4 Keys to Recovering from Borderline Personality Disorder


  • Researchers examined how individuals with BPD experience treatment interventions and the process of recovery.
  • The overarching theme of “Moving Toward Connectedness” emerged.
  • The theme of “Moving Toward Connectedness” encompassed feelings of belonging, holding on to oneself, and being part of the world.

Borderline personality disorder (BPD) is a devastating condition. Difficulties with emotion regulation, impulsivity, self-image, identity, interpersonal relationships, and self-harm characterize it. Sadly, suicidal ideation and attempts are not uncommon. It is estimated that 1.6 percent of the general population struggle with this disorder, translating into millions around the world.

Given the seriousness and breadth of BPD, finding effective treatments is vital. But just how do individuals with BPD experience treatment interventions and the process of recovery? These questions were the focus of a study led by clinical psychologist Britt Kverme of the District General Hospital of Førde in Norway.

In order to pursue these lines of inquiry, Kverme and her team recruited 12 women who met their study inclusion criteria. Participants were women between the ages of 21 and 36 who had been diagnosed with BPD between six and 18 months prior to the study, were currently in treatment, and had not experienced psychosis. The investigators then conducted individual in-depth interviews with the participants about their experiences and analyzed them for themes.

The results were striking. The overarching theme of “Moving Toward Connectedness” emerged. This theme encompasses feelings of belonging, holding on to oneself, and being part of the world. The central theme of “Moving Toward Connectedness” is broken down into four sub-themes, outlined below.

1. Learning to Hold One’s Own

Being proactive agents of change was crucial for participants in their recovery journeys. Agency meant having the ability to take action and change longstanding patterns and habits. Of particular importance was being seen as a person “who could” by their therapist and, in turn, developing that same confidence in themselves. Participants who felt “they could” reported making in-the-moment choices to better cope with their feelings — and without self-harm. One participant shared:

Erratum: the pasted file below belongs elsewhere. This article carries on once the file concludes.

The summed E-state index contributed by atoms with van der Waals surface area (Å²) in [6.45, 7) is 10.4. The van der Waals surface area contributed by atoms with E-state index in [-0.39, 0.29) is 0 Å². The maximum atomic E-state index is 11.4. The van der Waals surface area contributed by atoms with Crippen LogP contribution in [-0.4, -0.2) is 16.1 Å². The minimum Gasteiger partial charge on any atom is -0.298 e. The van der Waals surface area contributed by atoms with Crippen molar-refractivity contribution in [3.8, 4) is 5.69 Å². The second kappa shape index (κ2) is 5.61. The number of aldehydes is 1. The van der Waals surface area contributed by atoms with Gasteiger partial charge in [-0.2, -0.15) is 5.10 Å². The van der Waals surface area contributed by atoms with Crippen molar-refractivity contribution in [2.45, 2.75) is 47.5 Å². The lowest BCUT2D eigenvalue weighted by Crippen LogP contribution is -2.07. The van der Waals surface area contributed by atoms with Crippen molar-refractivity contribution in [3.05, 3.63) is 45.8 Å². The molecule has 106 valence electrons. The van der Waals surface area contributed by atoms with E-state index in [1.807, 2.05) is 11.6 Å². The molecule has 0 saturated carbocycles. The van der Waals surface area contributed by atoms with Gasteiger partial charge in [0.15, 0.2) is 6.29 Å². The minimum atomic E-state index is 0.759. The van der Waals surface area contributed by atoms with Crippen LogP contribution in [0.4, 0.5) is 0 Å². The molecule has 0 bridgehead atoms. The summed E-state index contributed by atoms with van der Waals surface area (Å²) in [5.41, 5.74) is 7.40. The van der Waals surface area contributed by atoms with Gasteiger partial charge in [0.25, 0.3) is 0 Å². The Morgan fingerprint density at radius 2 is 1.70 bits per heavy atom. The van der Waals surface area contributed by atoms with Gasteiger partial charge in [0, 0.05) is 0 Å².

“I don’t believe in myself, I have zero faith, but she believes. Oh my God, she believes! It’s like, “calm down, I’m not that good!” and she’s like, “You can do it!” And that’s just crazy, to have someone saying your words, the words you should be saying to yourself, and who will not be quiet about it. She will go on shouting, “You can do this! Don’t give up!” That means everything!”

Participants also had therapists who introduced them to new ideas about being in the world, which inspired hope and change.

2. Needing Honesty and Genuine Mutuality

Participants felt that having a therapist who validated them and viewed them as unique individuals fostered security in the therapeutic alliance. Since many women in the study had long neglected their true selves, working with a therapist who saw them not as a diagnosis but as human beings was transformative. Feeling seen, heard, and understood by their therapist allowed the women to find and connect with themselves in new ways.

However, not all participants had this experience, instead reporting that they were not seen or understood by their therapist. A participant remarked:

“I have told my therapist, and I feel that she doesn’t hear what I’m saying. That’s been really hard cause then I feel that she makes it into having something to do with my illness. She will say, “Yes, but a lot of people have difficulty with that, and relational issues and stuff.” But then I feel like she doesn’t even see me! My biggest problem is with myself and not other people!”+

3. Daring to Belong

Learning to open up to others and participating in relationshipsgenuinelyr was hard — but essential for recovery. Of specific note, group therapy played an important role for these women. This treatment setting offered a “sanctuary” where group members shared their thoughts and feelings and felt embraced by their peers who could identify with their experience. One participant reflected that she felt at home at group therapy but felt separate from others in the larger world:

“Group therapy probably helped me the most cause then I met people who struggled with the same… as I felt I was the only one in the whole world who struggled with. Then suddenly, I meet people with exactly the same thoughts and emotions as me. So that probably helped the most.”

4. Making Room for Recovery

The processes of recovery rested on hope. Moreover, the women who felt they were making strides forward in their journey believed they could take active and deliberate steps to change their lives. They could also take stock of their life trajectory thus far — and how they wanted their future to be different.

In addition, recovery involves having self-compassion for making mistakes along the way and having patience with oneself in their struggle to progress. As one participant put things:

“To be satisfied with the little steps I take, or to me, they are really big steps, but to others, they might be: “Really, is that a problem?” I just have to be proud of what I accomplish. I have to try, and if I fail, well, that’s okay too.”

Kverme and her collaborators concluded their study by stating that despite the small sample size, this study provides poignant and informative first-person accounts of what felt most helpful in recovering from the grips of BPD.


Kverme, B., Natvik, E., Veseth, M., & Moltu, C. (2019). Moving toward connectedness—A qualitative study of recovery processes for people with borderline personality disorder. Frontiers in Psychology, 10, Article 430. https://doi.org/10.3389/fpsyg.2019.00430


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